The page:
Become a member and get exclusive access to articles, contests and more!
Start Your Free Trial
Hotspots Near You

302. Ray Roberts Lake State Park, Valley View, Texas

A multi-unit state park north of Dallas-Fort Worth that is home to more than 200 bird species, including Painted Bunting, Greater Roadrunner, and more.

Three unique ecosystems meet at Ray Roberts Lake State Park: the Eastern Cross Timbers, Blackland Prairie, and Grand Prairie. This region is part of the Woodbine formation, an upper Cretaceous deposit formed about 65 million years ago from sandstone.

The 29,000-acre Ray Roberts Lake supplies water to Denton, Dallas, and the surrounding areas, and it also provides key animal and fish habitats. The lake was named in 1980 after Denton congressman Ray Roberts (1913-1993), who worked on water issues in the area. The complex consists of two state park units (Isle du Bois and Johnson Branch), six satellite units, and a 20-mile Greenbelt Corridor, which has multi-use trails.

My favorite is the short Scenic Overlook Trail in the Greenbelt, a moderate 15-minute walk, which overlooks the Trinity River and is well worth the climb. Within the park, 229 species of birds have been recorded, such as Painted Bunting, Greater Roadrunner, and various hawks, ducks, and owls. Bald Eagles will sometimes winter on the lake as well. Visitors will receive a trail map at the Isle du Bois park office. Don’t forget to stop by the Interpretive Center across the parking lot for more maps, wildlife info, bird guides, and/or interactive games for your kids.

302. Ray Roberts Lake State Park, Valley View, Texas


Ray Roberts Lake State Park has multiple properties on the shores of its namesake lake north of Dallas-Fort Worth. To reach the Johnson Branch Unit, take I-35 north and exit onto E. Lone Oak Rd. (FM 3002). After 6.5 miles, turn right into the park on PW 4153. The Isle du Bois Unit, located on the south side of the lake, is reachable via FM 455 East.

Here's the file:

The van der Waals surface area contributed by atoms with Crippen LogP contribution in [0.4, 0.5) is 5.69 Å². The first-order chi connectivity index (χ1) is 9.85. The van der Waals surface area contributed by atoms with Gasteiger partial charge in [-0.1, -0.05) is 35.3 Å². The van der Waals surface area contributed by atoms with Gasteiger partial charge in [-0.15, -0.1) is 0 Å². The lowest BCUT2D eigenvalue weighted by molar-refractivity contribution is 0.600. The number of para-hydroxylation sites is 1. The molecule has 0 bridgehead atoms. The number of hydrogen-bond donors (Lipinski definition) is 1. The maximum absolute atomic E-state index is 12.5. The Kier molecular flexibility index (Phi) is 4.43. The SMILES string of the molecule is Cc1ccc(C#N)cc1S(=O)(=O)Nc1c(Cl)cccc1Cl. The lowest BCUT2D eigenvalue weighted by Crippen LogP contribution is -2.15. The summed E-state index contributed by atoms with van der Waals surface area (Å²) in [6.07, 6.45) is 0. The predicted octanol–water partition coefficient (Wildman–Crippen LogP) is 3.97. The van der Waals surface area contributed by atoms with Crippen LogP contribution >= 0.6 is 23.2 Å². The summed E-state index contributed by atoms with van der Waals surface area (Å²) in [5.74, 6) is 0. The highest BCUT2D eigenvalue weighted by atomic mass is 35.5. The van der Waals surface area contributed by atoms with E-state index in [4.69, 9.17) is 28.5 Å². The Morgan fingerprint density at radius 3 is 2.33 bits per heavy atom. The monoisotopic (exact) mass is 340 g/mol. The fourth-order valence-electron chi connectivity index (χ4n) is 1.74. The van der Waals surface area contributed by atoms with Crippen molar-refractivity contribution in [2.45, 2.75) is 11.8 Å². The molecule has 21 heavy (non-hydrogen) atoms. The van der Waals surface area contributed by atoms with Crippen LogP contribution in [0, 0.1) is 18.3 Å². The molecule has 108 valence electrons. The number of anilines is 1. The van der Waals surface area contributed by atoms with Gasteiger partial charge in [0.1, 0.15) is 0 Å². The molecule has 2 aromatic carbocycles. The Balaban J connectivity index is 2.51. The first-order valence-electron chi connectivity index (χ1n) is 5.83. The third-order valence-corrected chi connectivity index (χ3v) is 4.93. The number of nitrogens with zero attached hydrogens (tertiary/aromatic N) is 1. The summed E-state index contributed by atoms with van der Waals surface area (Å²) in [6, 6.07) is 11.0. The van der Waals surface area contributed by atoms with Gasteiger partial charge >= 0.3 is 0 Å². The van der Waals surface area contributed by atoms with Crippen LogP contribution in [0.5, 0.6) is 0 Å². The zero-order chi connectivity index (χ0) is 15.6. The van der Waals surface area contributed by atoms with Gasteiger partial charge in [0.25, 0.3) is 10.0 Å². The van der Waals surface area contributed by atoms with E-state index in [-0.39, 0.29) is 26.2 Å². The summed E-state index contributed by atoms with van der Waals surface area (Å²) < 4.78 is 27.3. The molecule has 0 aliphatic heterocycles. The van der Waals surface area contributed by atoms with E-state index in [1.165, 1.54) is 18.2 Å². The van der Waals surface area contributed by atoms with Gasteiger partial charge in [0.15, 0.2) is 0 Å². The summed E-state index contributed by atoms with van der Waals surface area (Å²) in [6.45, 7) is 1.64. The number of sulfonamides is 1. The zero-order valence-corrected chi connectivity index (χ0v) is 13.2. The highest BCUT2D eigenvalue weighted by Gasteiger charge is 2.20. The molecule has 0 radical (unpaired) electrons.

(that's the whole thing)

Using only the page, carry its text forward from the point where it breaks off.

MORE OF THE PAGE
At a Glance

Click on the coordinates below to view location:
33°25’47.68″N 97°3’23.39″W


Prairie, woodlands, wetlands, floodplains.


Ray Roberts Greenbelt has 20-mile multi-use trails following the wooded banks of the Elm Fork of the Trinity River, and Isle du Bois and Johnson Branch have multi-use trails for all skill levels.


Spring: waterfowl, herons, Osprey (Uncommon), American Kestrel, Sora, Sandhill Crane (Uncommon), Greater Yellowlegs, Baird’s Sandpiper, Wilson’s Phalarope, Bonaparte’s Gull, Black Tern, Greater Roadrunner, swallows, warblers, Summer Tanager, Harris’s Sparrow. Summer: Great Egret, Mississippi Kite, Black Tern, Ruby-throated Hummingbird, Loggerhead Shrike, Painted Bunting. Fall: Blue-winged Teal, Northern Shoveler, Northern Pintail, Canvasback, Eared Grebe, vultures, Upland Sandpiper (Uncommon), Western and Pectoral Sandpipers, Franklin’s and Bonaparte’s Gulls, Forster’s Tern, Yellow-billed Cuckoo, Ladder-back Woodpecker (Rare), Scissor-tailed Flycatcher, Loggerhead Shrike, Eastern Bluebird, warblers, sparrows, finches. Winter: waterfowl, Bald Eagle, Turkey Vulture, woodpeckers, sparrows, meadowlarks.

When to go



Interpretive Center located across from the park office in Isle du Bois unit, staffed by local Master Naturalists.


State park. Isle du Bois and Johnson Branch open daily 6-10. Entrance fee $7 per adult; children 12 and under free.


Bring water and binoculars, and dress for the weather. The busy season is March-November.

For more info

Ray Roberts Lake State Park, (940) 686-2148 (Isle du Bois); (940) 637-2294 (Johnson Branch).

Photography tips

A favorite spot for photos
One of the best places in the park to photograph birds is near the Kid Fish Pond at Johnson Branch. It’s tucked in a cove right off of the main lake. The pond area is surrounded by a small wooded area for more cover and food sources. You’ll find several benches to sit and enjoy the scenery while you wait for woodpeckers, pelicans, chickadees, cardinals, and other birds to come in or pass overhead.

← Back to Hotspots

Caroline Blaha-Black

Caroline Blaha-Black is a former Elm Fork Master Naturalist, a freelance writer and book author. She also volunteers at a local wildlife rescue.

Caroline Blaha-Black on social media